Mr. Burns – a post-electric play (US/UK), Anne Washburn’s imaginative dark comedy, premiered off-Broadway at Playwrights Horizons on September 15, 2013. Washburn’s brilliant play, with music by composer Michael Friedman, explores how the pop culture of one era might evolve into the mythology of another. After the collapse of civilization, a group of survivors share a campfire and begin to piece together the plot of The Simpsons episode “Cape Feare” entirely from memory. Seven years later, this and other snippets of pop culture (sitcom plots, commercials, jingles and pop songs) have become the live entertainment of a post-apocalyptic society sincerely trying to hold onto its past. Seventy-five years later, these are the myths and legends from which new forms of performance are created.
Ten years after the play’s auspicious opening, we caught up with the playwright to discuss The Simpsons, humor, fear, community and the power of storytelling.
In the introduction to Mr. Burns – a post-electric play, you explain that in 2008, you were commissioned by the Civilians, an investigative theatre group based in NYC, to work on an idea you’d been wondering about for years: What would happen to a pop culture narrative pushed past the fall of civilization? What made you choose The Simpsons as your narrative?
I don’t remember it being a very deliberate choice; I knew it should be funny, that people would need a laugh or two, after the fall of civilization, and that the show should be popular and familiar; I loosely considered a number of other sitcoms: Friends, Seinfeld, Cheers, all of which were in brisk syndication at the time. I think I finally decided The Simpsons had been around the longest? Or had the widest cultural reach? It didn’t occur to me that of all those choices, it’s the only one which is about a family, and a community, which I think would make it especially appealing for a post-apocalypse audience, many of whom will have lost family, community.
Though there is a great deal of humor in Mr. Burns, the play is also rife with tension – the characters face potential danger at every turn. You chose “Cape Feare,” a darkly comic episode, as the Simpsons episode they remember best. Do you see a connection between humor and fear?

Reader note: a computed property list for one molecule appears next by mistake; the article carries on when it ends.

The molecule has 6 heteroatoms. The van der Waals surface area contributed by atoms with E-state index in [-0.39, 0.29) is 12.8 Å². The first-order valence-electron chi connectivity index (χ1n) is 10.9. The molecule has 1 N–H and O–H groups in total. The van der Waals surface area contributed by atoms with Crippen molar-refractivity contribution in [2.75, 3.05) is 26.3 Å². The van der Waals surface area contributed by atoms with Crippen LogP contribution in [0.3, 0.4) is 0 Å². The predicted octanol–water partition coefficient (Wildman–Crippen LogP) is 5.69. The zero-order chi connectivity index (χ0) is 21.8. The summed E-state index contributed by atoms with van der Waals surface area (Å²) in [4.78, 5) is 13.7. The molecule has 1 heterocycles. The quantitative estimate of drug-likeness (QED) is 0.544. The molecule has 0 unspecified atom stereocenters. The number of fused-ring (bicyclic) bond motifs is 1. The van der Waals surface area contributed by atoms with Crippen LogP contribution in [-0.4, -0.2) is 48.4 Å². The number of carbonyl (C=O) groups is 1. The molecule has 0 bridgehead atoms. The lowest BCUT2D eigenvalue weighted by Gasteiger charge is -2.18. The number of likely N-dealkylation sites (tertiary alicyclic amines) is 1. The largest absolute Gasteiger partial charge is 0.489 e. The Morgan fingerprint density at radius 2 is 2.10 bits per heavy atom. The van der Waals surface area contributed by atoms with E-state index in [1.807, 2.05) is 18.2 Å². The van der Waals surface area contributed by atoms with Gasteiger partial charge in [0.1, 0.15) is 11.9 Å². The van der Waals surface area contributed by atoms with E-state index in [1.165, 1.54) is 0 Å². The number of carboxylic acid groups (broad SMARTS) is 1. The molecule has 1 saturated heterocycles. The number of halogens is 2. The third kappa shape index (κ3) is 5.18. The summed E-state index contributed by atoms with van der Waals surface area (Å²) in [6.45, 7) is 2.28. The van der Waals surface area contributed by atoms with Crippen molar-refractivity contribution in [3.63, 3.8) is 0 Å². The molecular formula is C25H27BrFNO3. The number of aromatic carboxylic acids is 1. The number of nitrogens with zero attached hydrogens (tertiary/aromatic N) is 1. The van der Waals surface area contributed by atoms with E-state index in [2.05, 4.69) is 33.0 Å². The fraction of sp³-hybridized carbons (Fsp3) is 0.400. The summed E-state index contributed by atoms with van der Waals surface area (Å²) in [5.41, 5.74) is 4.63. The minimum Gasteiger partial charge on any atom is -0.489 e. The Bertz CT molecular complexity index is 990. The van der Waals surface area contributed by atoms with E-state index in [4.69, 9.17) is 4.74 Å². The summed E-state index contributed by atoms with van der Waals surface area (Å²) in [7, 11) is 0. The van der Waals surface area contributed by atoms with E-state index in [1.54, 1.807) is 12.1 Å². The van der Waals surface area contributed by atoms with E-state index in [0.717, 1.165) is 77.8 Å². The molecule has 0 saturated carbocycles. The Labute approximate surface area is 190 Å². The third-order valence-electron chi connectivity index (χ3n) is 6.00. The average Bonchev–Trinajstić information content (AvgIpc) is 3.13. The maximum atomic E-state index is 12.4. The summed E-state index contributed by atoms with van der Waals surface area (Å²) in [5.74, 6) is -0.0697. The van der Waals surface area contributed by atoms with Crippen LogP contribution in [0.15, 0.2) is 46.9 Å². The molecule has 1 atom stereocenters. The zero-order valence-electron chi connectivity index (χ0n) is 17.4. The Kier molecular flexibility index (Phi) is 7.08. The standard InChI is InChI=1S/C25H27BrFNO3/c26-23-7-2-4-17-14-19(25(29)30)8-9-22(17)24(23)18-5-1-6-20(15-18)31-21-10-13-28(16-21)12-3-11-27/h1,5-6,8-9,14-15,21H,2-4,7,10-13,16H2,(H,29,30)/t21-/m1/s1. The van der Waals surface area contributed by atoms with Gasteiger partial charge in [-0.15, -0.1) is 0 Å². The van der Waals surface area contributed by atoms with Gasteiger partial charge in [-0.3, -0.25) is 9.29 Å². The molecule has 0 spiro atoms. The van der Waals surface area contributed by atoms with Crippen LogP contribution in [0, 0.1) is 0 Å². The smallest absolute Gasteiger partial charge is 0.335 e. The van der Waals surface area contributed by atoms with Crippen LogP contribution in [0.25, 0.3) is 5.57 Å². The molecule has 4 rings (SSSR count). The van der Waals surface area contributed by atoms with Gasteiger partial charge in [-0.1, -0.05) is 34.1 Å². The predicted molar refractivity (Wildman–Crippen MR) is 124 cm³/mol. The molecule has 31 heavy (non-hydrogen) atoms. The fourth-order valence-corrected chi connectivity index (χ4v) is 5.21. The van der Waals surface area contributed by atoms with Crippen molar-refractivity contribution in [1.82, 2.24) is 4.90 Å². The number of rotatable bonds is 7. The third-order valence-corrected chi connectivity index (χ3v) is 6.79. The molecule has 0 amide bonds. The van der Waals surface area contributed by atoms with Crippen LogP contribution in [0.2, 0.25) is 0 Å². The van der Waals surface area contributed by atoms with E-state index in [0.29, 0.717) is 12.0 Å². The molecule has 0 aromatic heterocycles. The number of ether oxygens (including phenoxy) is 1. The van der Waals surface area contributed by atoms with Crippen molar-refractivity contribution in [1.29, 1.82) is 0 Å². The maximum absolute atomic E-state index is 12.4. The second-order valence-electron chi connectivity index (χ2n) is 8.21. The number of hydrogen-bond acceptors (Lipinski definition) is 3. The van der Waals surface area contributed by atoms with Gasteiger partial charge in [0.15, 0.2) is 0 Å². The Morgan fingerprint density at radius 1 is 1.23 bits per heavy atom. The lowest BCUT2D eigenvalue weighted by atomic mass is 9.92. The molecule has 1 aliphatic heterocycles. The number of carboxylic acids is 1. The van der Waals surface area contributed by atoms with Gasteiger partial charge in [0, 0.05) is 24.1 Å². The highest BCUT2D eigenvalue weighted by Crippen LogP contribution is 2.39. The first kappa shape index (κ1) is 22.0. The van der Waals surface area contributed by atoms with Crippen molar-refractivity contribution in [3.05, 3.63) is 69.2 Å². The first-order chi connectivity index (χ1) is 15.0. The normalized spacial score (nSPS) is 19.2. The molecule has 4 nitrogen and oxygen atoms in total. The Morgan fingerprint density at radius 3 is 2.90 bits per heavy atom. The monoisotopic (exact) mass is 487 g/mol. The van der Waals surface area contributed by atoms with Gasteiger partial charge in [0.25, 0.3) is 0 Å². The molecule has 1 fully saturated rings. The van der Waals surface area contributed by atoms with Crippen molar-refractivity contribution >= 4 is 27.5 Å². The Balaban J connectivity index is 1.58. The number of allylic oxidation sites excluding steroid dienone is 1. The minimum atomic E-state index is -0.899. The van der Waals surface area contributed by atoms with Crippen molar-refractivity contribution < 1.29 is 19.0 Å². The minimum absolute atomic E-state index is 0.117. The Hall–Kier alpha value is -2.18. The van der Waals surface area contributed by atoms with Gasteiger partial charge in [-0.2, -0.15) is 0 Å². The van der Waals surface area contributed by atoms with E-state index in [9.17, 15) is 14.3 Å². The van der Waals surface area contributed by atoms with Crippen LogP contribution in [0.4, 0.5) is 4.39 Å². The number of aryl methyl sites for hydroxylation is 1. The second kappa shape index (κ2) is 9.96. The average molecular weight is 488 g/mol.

I actually didn’t choose “Cape Feare” – I did a workshop with actors in which I asked them to remember Simpsons episodes as best they could – I wanted to capture that particular language and thought process we have around remembering something – and I knew I’d use whichever episode they best remembered as a starting point.
But that Simpsons episode is brilliantly right for this – it’s a grim, deep old story of family versus chaos, really primitive and hard, and making it hilarious is awful and wonderful and opens up a lot of possibilities. I think of humor and fear as being quite doubled, generally.
“The Simpsons is about a family, and a community, which I think would make it especially appealing for a post-apocalypse audience, many of whom will have lost family, community.”
The characters in Mr. Burns turn to stories to connect, make sense of their world, and even to survive. Do you believe that storytelling is fundamental to survival?
I think it’s inevitable; at our worst, we’ll always tell stories of blame; we’re at our best and most powerful I think when we can laugh at ourselves – as individuals, or groups – but we’re always going to be telling stories, and it’s better if they have shape and a complexity. I know we don’t seem to be able to know ourselves without first losing ourselves in a narrative.
The play addresses several types of media. People tell stories around a campfire, and they recount an episode of television. Later, they recreate commercials and sing pop songs. The three acts move from naturalism to presentational theatre to a new form of opera. What made you choose the medium you explore in each act?